Cardinals right fielder owns highest slugging percentage in postseason history
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LOUIS -- The first home run launched in the bottom of the sixth inning and didn't end its journey until it clanked off the facing of the second deck in left field. The second hooked into the seats just below.
Just in case anyone had forgotten that Carlos Beltran has been one of the best postseason performers of his generation, the 35-year-old outfielder delivered two pointed reminders in the Cardinals' 12-4 win over the Nationals in Game 2 of the National League Division Series on Monday at Busch Stadium.
It was fitting, in a way. The Cards had seen what Beltran can do when the games count most up close and personal, facing him in the NL Championship Series when he played for the Astros in 2004 and the Mets in '06. But Beltran hasn't been back since, one of the reasons he chose to sign with the defending World Series champions when he became a free agent last offseason.
Carlos Beltran and David Freese rank first and fourth in slugging percentage in postseason history
"It's great after all these years," Beltran said. "Being able to fight to be in these situations, I'm grateful. It's a great thing for me, the stage I'm at in my career. I was looking to sign with a team that would give me this kind of an opportunity. And the Cardinals believed in what I did last year and were able to commit to me."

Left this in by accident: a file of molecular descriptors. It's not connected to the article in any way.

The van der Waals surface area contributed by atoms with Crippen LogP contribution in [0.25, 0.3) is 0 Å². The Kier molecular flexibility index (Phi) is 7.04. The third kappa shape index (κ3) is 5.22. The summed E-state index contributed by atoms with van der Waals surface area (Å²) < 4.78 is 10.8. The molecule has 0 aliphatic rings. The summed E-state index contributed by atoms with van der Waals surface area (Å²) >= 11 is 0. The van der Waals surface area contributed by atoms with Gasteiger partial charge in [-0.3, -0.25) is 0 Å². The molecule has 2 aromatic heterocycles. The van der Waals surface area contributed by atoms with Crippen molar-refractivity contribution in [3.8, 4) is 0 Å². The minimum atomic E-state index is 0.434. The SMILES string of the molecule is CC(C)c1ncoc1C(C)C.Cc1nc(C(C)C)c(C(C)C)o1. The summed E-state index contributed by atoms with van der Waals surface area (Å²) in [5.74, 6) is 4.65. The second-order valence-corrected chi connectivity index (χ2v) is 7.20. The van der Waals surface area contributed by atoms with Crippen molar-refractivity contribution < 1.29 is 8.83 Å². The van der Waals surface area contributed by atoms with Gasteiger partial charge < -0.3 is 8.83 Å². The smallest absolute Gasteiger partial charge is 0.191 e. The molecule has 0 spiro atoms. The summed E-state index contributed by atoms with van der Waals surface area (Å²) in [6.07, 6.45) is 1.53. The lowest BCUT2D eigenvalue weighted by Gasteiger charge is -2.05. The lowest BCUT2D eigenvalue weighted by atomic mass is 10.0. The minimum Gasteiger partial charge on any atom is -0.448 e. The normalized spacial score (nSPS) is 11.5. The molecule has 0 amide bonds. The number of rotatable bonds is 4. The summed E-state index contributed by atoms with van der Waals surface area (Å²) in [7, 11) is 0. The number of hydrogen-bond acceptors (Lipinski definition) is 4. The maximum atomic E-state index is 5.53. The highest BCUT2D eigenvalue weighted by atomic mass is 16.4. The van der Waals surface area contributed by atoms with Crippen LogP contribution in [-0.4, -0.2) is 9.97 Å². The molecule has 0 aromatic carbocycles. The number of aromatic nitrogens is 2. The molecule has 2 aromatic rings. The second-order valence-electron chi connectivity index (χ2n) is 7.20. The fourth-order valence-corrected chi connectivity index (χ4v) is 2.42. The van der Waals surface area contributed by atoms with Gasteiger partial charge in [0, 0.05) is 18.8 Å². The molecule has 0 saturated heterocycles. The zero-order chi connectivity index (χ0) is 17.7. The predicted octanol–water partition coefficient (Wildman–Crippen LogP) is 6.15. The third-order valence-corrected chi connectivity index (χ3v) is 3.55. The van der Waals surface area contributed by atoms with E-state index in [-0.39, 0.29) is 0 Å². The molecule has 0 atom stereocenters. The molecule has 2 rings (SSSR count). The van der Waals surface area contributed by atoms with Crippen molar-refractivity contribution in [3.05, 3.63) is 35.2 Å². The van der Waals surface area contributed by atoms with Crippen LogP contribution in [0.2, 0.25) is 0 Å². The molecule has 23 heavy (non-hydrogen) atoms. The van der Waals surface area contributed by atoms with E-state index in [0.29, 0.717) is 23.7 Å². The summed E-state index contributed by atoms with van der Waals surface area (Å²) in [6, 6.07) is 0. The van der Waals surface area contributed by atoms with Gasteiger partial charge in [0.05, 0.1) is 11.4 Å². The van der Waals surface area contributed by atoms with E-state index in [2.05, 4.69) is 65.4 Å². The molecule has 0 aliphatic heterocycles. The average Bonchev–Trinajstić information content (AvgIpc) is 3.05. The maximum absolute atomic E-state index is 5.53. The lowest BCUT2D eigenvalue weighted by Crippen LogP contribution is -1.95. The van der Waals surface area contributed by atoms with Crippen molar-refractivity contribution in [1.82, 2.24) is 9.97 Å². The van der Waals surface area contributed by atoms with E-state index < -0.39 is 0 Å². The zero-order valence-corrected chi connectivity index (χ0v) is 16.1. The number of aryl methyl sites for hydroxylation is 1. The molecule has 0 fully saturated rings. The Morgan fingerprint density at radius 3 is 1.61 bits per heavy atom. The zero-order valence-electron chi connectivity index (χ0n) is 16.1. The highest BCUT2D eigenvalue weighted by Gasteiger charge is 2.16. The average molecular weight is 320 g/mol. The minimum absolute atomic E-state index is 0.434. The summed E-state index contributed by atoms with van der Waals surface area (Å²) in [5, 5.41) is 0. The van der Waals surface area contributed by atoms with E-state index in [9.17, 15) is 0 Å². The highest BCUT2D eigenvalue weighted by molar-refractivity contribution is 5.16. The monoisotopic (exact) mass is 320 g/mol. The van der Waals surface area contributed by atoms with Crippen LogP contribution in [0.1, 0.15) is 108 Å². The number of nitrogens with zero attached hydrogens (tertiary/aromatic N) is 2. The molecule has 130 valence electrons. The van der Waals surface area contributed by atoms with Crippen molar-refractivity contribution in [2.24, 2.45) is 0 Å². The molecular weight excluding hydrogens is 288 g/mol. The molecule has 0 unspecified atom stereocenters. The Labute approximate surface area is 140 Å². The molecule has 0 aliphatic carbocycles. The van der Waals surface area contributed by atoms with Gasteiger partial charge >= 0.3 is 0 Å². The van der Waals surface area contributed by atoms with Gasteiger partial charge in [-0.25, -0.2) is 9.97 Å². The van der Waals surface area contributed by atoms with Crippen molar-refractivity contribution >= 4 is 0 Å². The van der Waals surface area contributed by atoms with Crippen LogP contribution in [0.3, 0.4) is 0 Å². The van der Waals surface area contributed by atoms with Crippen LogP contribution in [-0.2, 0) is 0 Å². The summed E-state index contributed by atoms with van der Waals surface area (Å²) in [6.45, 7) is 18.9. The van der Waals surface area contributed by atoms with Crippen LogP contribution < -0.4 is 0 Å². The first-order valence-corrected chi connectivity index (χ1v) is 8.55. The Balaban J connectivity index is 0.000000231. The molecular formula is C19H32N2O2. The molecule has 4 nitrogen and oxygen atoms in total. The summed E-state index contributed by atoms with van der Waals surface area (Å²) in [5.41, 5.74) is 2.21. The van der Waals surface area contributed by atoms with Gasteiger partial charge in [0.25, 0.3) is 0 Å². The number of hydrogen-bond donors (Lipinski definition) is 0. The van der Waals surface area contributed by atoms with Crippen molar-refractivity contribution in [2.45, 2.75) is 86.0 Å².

In 10 career NLDS games, Beltran is 15-for-39 (.385) with six homers and 13 RBIs. In 14 NLCS games, he's a .353 hitter with seven homers and 14 RBIs. Beltran also owns the highest postseason slugging percentage in Major League history with an .819 clip.
So even though Beltran tailed off badly in the second half this season, hitting just .236 after the All-Star break, it shouldn't have surprised anybody to see him come up big in Game 2.
The first homer came on a 2-2 changeup from Nats reliever Michael Gonzalez.
"In that particular at-bat right there, I'm not thinking about a homer," Beltran said. "I'm just thinking about trying to hit the ball hard, put the ball in play. He threw me a changeup in the middle part of the plate, and I was able to stay inside the ball. And as soon as I hit it, it was a good feeling."
The second was on a 3-1 fastball from Sean Burnett, a two-run shot.
"It was right down the middle," Beltran said. "He's been a good pitcher for them out of the bullpen, a tough one. The ball was sinking, and I was trying to stay in the middle of the field. He just left the ball right there, and I was able to hit it good."
If these home runs are an announcement that Beltran is ready to get on another postseason roll, he just may get to show what he can do in the World Series for the first time in his career.